Art-A-Whirl spans neighborhoods
Whatever corner of the Twin Cities you live in, chances are you or someone close to you has participated as an artist or a guest in what Anna Becker, executive director of the Northeast Minneapolis Arts Association (NEMAA) calls our “rite of spring” – Art-A-Whirl.
The three-day happening has been heralded as the biggest open studio tour in the United States with tens of thousands of visitors attending past events.
Shuttered for the past two years due to the pandemic, this year’s event took place on May 20-22, 2022, and the artists were primed and ready to throw out the welcome mats. Even with COVID-19 variations continuing to mutate and spike, many of NEMAA’s more than 1,000 members, housed in over 60 locations in a defined geographic area, were cautiously optimistic about this year’s turn out.
Past NEMAA president, Carmen Gutierrez-Bolger, who shares her studio in the Casket Arts Building with two fellow artists, said the artists she spoke to were enthusiastic about returning to an in-person event. “To be honest,” she stated, “almost everyone has had COVID. This year many are cautious about not serving food, but many, including my studio, are not masking.”
In 1995, a group of determined artists set up studios in Northeast Minneapolis’ neglected factory buildings. These art pioneers then decided it would be good for the public to see (excuse the Hamilton pun) “the room where it happens,” so they organized the first open studio tour. A few years later, the growing group formed NEMAA as a non-profit entity. Through diligent collaboration and savvy marketing, Art-A-Whirl, now marking its 27th year, grew in popularity, becoming a nationally recognized art phenomenon.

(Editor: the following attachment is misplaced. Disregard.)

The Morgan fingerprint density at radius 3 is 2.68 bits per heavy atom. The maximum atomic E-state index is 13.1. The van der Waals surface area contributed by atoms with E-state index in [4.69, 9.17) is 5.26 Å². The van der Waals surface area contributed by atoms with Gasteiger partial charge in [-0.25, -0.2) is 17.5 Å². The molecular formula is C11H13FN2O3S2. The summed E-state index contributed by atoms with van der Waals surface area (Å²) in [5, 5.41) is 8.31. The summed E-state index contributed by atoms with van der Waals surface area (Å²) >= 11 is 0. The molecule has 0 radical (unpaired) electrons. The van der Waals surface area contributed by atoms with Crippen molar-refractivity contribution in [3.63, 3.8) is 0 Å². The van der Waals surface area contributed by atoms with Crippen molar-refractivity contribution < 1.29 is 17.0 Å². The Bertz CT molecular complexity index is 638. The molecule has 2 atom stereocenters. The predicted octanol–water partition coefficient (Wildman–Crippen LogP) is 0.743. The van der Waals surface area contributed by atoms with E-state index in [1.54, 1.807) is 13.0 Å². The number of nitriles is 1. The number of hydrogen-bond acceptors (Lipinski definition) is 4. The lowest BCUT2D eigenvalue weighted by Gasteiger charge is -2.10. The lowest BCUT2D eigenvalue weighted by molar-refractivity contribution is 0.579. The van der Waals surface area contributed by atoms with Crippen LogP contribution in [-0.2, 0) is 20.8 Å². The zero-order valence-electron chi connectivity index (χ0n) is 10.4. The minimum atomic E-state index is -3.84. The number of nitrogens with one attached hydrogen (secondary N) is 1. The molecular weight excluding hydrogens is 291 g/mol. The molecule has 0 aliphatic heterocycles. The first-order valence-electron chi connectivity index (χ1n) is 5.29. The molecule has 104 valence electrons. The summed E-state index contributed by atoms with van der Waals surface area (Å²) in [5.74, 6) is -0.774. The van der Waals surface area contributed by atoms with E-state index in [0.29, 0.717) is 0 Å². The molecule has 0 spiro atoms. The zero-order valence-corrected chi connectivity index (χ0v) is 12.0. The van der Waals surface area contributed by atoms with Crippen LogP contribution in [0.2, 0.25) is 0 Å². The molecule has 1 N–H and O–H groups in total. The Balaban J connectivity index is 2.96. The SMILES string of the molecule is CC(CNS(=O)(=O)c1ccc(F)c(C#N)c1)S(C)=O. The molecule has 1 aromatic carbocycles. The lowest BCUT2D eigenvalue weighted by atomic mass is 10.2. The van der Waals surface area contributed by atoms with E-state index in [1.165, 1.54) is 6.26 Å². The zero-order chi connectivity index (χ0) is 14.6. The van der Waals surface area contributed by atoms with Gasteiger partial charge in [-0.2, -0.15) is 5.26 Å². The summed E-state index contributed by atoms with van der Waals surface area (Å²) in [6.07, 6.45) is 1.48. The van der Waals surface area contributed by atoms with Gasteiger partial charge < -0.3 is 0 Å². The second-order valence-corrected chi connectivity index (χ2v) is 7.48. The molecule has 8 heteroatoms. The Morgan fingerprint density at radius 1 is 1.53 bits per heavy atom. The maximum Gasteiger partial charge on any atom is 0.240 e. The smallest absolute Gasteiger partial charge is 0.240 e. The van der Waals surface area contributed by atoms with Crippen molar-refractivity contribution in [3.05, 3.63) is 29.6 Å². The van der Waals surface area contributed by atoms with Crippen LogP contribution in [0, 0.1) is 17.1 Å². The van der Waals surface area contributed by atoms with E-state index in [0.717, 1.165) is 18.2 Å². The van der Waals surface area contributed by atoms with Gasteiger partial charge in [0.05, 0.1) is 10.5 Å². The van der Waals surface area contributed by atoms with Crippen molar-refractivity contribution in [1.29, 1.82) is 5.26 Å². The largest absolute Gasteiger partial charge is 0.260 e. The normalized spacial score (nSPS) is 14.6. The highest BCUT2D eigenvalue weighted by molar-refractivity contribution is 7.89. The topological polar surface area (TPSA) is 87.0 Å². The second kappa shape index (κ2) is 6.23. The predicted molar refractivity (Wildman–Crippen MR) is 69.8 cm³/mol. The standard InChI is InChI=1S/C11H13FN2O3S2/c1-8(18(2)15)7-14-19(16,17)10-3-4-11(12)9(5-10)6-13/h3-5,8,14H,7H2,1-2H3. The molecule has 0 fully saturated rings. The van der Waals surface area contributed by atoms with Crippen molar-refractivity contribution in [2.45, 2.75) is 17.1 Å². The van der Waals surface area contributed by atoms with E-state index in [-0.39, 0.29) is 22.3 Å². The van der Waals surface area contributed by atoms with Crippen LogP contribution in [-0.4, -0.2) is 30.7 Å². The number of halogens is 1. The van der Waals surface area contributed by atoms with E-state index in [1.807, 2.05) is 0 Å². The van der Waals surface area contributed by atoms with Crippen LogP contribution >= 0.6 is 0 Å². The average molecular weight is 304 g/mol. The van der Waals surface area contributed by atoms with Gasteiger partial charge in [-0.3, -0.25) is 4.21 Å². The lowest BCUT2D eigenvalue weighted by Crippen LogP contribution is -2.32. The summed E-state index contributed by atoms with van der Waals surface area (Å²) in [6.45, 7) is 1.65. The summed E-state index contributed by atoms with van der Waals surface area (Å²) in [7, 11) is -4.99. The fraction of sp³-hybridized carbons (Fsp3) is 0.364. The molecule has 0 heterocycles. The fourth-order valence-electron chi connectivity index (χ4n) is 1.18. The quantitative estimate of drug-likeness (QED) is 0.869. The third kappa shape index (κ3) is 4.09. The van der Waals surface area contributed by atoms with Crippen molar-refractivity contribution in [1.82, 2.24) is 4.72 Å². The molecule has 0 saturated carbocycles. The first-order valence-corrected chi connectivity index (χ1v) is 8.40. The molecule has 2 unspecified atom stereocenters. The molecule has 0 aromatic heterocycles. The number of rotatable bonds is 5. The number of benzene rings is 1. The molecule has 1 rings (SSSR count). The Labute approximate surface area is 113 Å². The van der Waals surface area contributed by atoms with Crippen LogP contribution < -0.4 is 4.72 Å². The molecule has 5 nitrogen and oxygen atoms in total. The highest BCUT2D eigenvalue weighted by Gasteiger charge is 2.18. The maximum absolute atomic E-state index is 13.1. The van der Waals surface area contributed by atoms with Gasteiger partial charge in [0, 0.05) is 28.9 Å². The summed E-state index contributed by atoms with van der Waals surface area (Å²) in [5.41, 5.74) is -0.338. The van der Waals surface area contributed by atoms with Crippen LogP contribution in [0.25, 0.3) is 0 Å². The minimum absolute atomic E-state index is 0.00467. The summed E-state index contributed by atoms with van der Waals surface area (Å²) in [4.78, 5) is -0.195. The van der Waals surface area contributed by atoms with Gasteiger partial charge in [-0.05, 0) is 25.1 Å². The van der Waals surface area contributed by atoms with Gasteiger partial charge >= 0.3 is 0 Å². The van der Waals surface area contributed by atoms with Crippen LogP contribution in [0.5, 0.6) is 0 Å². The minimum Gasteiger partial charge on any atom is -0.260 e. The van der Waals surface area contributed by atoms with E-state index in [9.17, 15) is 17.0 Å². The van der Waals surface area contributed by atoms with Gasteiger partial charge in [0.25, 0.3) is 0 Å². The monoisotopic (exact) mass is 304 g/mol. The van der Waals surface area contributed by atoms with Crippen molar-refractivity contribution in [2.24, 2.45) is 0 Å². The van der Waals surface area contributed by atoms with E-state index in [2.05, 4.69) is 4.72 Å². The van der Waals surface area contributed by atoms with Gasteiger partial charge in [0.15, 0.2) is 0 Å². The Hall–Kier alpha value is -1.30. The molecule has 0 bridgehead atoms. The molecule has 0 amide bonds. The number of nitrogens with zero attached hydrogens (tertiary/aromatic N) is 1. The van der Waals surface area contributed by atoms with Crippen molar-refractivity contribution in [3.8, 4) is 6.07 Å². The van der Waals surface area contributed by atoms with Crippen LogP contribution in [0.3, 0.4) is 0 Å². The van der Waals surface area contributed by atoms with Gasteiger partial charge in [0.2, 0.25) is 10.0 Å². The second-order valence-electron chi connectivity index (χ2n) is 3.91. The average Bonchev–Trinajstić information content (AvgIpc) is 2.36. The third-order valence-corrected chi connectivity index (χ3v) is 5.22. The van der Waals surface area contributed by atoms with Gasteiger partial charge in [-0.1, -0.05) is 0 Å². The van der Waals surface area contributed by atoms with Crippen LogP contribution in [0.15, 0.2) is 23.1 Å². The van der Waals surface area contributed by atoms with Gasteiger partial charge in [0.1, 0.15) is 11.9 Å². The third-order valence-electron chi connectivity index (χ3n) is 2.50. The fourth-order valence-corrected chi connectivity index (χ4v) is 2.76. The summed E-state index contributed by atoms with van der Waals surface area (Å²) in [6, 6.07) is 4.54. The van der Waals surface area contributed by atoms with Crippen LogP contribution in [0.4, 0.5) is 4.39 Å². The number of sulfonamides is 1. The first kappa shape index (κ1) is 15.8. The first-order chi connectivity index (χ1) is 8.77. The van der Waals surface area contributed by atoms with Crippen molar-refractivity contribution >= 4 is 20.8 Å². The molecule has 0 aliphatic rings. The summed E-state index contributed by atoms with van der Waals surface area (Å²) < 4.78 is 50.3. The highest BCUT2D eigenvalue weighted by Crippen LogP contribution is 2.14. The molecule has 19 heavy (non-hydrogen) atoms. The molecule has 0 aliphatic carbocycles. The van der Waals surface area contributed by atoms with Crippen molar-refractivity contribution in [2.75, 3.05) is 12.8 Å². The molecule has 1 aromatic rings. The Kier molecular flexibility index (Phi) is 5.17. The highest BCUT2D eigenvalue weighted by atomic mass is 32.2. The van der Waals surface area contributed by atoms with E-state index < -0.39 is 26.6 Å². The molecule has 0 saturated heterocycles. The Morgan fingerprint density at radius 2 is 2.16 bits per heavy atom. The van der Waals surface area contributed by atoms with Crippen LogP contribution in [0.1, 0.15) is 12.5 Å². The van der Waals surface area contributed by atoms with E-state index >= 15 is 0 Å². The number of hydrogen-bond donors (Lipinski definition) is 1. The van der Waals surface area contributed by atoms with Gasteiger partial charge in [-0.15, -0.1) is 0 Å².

By 2002, under the leadership of then-president Gutierrez-Bolger, members of NEMAA joined together with the city of Minneapolis, the McKnight Foundation, and local businesses to establish the formal geographical area now known as the Northeast Minneapolis Arts District. In fact, those efforts have been a model for many other Twin Cities’ neighborhood branding efforts, including those served by our community papers. Colorful flags on light posts now demark many communities.
Astonishing economic impact of the arts
In the early 1990s, even before NEMAA formed, as chair of the Greater Minneapolis Chamber of Commerce’s respected Leadership Minneapolis Program™, I established the creative class sub-committee of the chamber’s public affairs group. We invited author Richard Florida as a guest speaker to discuss his groundbreaking book, “The Rise of the Creative Class.” Along with colleagues from the newly dubbed creative industries including architecture, public relations, advertising, design and landscaping, our sub-committee hosted guest speakers and special events, providing new perspectives and data about how significantly creativity impacted local economy. We understood how important it was to engage business leaders around the arts.